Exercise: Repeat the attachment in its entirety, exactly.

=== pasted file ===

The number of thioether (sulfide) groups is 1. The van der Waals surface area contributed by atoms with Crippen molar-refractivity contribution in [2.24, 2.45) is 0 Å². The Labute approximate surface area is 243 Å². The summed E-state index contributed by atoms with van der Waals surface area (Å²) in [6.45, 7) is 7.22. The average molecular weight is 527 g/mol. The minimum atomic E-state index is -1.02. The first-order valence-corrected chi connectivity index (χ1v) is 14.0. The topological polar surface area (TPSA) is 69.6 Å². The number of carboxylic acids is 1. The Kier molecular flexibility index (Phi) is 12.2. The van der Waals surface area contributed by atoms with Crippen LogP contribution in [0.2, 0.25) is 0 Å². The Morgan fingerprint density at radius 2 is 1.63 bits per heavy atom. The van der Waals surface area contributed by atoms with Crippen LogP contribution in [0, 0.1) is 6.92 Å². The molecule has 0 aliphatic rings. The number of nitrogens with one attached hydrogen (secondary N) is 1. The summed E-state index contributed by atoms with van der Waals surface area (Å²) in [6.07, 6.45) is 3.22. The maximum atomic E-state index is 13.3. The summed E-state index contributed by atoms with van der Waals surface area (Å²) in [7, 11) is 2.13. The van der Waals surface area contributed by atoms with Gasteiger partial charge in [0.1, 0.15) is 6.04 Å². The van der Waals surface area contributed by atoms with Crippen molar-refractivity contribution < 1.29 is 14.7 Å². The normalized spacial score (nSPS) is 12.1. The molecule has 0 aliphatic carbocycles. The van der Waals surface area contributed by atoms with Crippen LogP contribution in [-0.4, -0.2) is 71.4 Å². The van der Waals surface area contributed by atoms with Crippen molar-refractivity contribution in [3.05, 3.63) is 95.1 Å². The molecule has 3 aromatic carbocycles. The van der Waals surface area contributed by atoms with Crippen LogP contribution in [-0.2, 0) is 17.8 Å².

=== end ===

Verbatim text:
The number of thioether (sulfide) groups is 1. The van der Waals surface area contributed by atoms with Crippen molar-refractivity contribution in [2.24, 2.45) is 0 Å². The Labute approximate surface area is 243 Å². The summed E-state index contributed by atoms with van der Waals surface area (Å²) in [6.45, 7) is 7.22. The average molecular weight is 527 g/mol. The minimum atomic E-state index is -1.02. The first-order valence-corrected chi connectivity index (χ1v) is 14.0. The topological polar surface area (TPSA) is 69.6 Å². The number of carboxylic acids is 1. The Kier molecular flexibility index (Phi) is 12.2. The van der Waals surface area contributed by atoms with Crippen LogP contribution in [0.2, 0.25) is 0 Å². The Morgan fingerprint density at radius 2 is 1.63 bits per heavy atom. The van der Waals surface area contributed by atoms with Crippen LogP contribution in [0, 0.1) is 6.92 Å². The molecule has 0 aliphatic rings. The number of nitrogens with one attached hydrogen (secondary N) is 1. The summed E-state index contributed by atoms with van der Waals surface area (Å²) in [6.07, 6.45) is 3.22. The maximum atomic E-state index is 13.3. The summed E-state index contributed by atoms with van der Waals surface area (Å²) in [7, 11) is 2.13. The van der Waals surface area contributed by atoms with Gasteiger partial charge in [0.1, 0.15) is 6.04 Å². The van der Waals surface area contributed by atoms with Crippen molar-refractivity contribution < 1.29 is 14.7 Å². The normalized spacial score (nSPS) is 12.1. The molecule has 0 aliphatic carbocycles. The van der Waals surface area contributed by atoms with Crippen LogP contribution in [-0.4, -0.2) is 71.4 Å². The van der Waals surface area contributed by atoms with Crippen molar-refractivity contribution in [3.05, 3.63) is 95.1 Å². The molecule has 3 aromatic carbocycles. The van der Waals surface area contributed by atoms with Crippen LogP contribution in [-0.2, 0) is 17.8 Å².